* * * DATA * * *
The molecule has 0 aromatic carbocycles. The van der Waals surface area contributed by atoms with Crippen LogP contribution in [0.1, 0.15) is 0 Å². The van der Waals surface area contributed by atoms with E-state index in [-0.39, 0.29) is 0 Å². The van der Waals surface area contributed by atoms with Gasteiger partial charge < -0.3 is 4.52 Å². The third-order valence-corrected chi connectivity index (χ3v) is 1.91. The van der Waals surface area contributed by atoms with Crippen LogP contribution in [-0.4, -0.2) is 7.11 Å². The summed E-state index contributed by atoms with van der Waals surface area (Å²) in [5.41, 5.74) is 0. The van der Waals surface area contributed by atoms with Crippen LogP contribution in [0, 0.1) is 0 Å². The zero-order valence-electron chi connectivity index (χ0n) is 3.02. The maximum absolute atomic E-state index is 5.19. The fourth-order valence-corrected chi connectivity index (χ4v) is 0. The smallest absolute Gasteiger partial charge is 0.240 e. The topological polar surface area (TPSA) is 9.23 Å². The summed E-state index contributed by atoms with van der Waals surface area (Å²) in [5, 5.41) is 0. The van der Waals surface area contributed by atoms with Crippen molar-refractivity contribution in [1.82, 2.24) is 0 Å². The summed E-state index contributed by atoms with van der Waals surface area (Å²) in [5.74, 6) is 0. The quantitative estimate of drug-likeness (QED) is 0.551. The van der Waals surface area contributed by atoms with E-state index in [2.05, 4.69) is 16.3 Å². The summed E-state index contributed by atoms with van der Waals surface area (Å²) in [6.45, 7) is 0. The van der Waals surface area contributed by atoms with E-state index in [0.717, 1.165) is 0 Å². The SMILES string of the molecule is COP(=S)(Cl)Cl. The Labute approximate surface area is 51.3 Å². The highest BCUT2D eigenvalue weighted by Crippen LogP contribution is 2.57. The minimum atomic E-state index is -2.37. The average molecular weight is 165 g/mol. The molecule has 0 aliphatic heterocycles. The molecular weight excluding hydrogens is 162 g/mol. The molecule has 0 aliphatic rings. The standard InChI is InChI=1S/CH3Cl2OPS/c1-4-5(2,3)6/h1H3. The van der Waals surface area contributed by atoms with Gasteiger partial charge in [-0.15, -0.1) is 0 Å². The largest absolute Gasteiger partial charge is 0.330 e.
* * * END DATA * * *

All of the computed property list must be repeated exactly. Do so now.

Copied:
The molecule has 0 aromatic carbocycles. The van der Waals surface area contributed by atoms with Crippen LogP contribution in [0.1, 0.15) is 0 Å². The van der Waals surface area contributed by atoms with E-state index in [-0.39, 0.29) is 0 Å². The van der Waals surface area contributed by atoms with Gasteiger partial charge < -0.3 is 4.52 Å². The third-order valence-corrected chi connectivity index (χ3v) is 1.91. The van der Waals surface area contributed by atoms with Crippen LogP contribution in [-0.4, -0.2) is 7.11 Å². The summed E-state index contributed by atoms with van der Waals surface area (Å²) in [5.41, 5.74) is 0. The van der Waals surface area contributed by atoms with Crippen LogP contribution in [0, 0.1) is 0 Å². The zero-order valence-electron chi connectivity index (χ0n) is 3.02. The maximum absolute atomic E-state index is 5.19. The fourth-order valence-corrected chi connectivity index (χ4v) is 0. The smallest absolute Gasteiger partial charge is 0.240 e. The topological polar surface area (TPSA) is 9.23 Å². The summed E-state index contributed by atoms with van der Waals surface area (Å²) in [5, 5.41) is 0. The van der Waals surface area contributed by atoms with Crippen molar-refractivity contribution in [1.82, 2.24) is 0 Å². The summed E-state index contributed by atoms with van der Waals surface area (Å²) in [5.74, 6) is 0. The quantitative estimate of drug-likeness (QED) is 0.551. The van der Waals surface area contributed by atoms with E-state index in [2.05, 4.69) is 16.3 Å². The summed E-state index contributed by atoms with van der Waals surface area (Å²) in [6.45, 7) is 0. The van der Waals surface area contributed by atoms with E-state index in [0.717, 1.165) is 0 Å². The SMILES string of the molecule is COP(=S)(Cl)Cl. The Labute approximate surface area is 51.3 Å². The highest BCUT2D eigenvalue weighted by Crippen LogP contribution is 2.57. The minimum atomic E-state index is -2.37. The average molecular weight is 165 g/mol. The molecule has 0 aliphatic heterocycles. The molecular weight excluding hydrogens is 162 g/mol. The molecule has 0 aliphatic rings. The standard InChI is InChI=1S/CH3Cl2OPS/c1-4-5(2,3)6/h1H3. The van der Waals surface area contributed by atoms with Gasteiger partial charge in [-0.15, -0.1) is 0 Å². The largest absolute Gasteiger partial charge is 0.330 e.